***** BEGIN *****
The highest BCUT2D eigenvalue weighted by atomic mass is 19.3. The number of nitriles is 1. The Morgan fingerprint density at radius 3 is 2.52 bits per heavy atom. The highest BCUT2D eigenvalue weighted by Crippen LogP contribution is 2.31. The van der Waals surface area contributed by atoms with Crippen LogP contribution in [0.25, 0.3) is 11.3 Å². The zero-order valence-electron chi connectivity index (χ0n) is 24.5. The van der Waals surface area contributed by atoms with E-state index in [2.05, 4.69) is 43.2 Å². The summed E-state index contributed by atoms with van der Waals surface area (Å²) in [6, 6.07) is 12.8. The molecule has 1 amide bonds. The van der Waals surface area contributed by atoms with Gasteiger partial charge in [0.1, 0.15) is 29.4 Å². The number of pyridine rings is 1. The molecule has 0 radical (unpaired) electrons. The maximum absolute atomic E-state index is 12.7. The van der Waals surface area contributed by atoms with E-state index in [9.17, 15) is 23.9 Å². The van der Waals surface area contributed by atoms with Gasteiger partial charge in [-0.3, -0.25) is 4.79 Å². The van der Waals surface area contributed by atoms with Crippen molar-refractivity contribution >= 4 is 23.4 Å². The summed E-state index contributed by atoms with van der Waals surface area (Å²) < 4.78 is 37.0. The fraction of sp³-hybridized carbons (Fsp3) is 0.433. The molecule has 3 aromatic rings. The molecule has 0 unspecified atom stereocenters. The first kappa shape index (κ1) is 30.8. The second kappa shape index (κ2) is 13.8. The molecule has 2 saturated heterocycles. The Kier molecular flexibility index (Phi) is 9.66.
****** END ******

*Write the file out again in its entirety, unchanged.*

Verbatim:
The highest BCUT2D eigenvalue weighted by atomic mass is 19.3. The number of nitriles is 1. The Morgan fingerprint density at radius 3 is 2.52 bits per heavy atom. The highest BCUT2D eigenvalue weighted by Crippen LogP contribution is 2.31. The van der Waals surface area contributed by atoms with Crippen LogP contribution in [0.25, 0.3) is 11.3 Å². The zero-order valence-electron chi connectivity index (χ0n) is 24.5. The van der Waals surface area contributed by atoms with E-state index in [2.05, 4.69) is 43.2 Å². The summed E-state index contributed by atoms with van der Waals surface area (Å²) in [6, 6.07) is 12.8. The molecule has 1 amide bonds. The van der Waals surface area contributed by atoms with Gasteiger partial charge in [0.1, 0.15) is 29.4 Å². The number of pyridine rings is 1. The molecule has 0 radical (unpaired) electrons. The maximum absolute atomic E-state index is 12.7. The van der Waals surface area contributed by atoms with E-state index in [9.17, 15) is 23.9 Å². The van der Waals surface area contributed by atoms with Gasteiger partial charge in [-0.3, -0.25) is 4.79 Å². The van der Waals surface area contributed by atoms with Crippen molar-refractivity contribution >= 4 is 23.4 Å². The summed E-state index contributed by atoms with van der Waals surface area (Å²) < 4.78 is 37.0. The fraction of sp³-hybridized carbons (Fsp3) is 0.433. The molecule has 3 aromatic rings. The molecule has 0 unspecified atom stereocenters. The first kappa shape index (κ1) is 30.8. The second kappa shape index (κ2) is 13.8. The molecule has 2 saturated heterocycles. The Kier molecular flexibility index (Phi) is 9.66.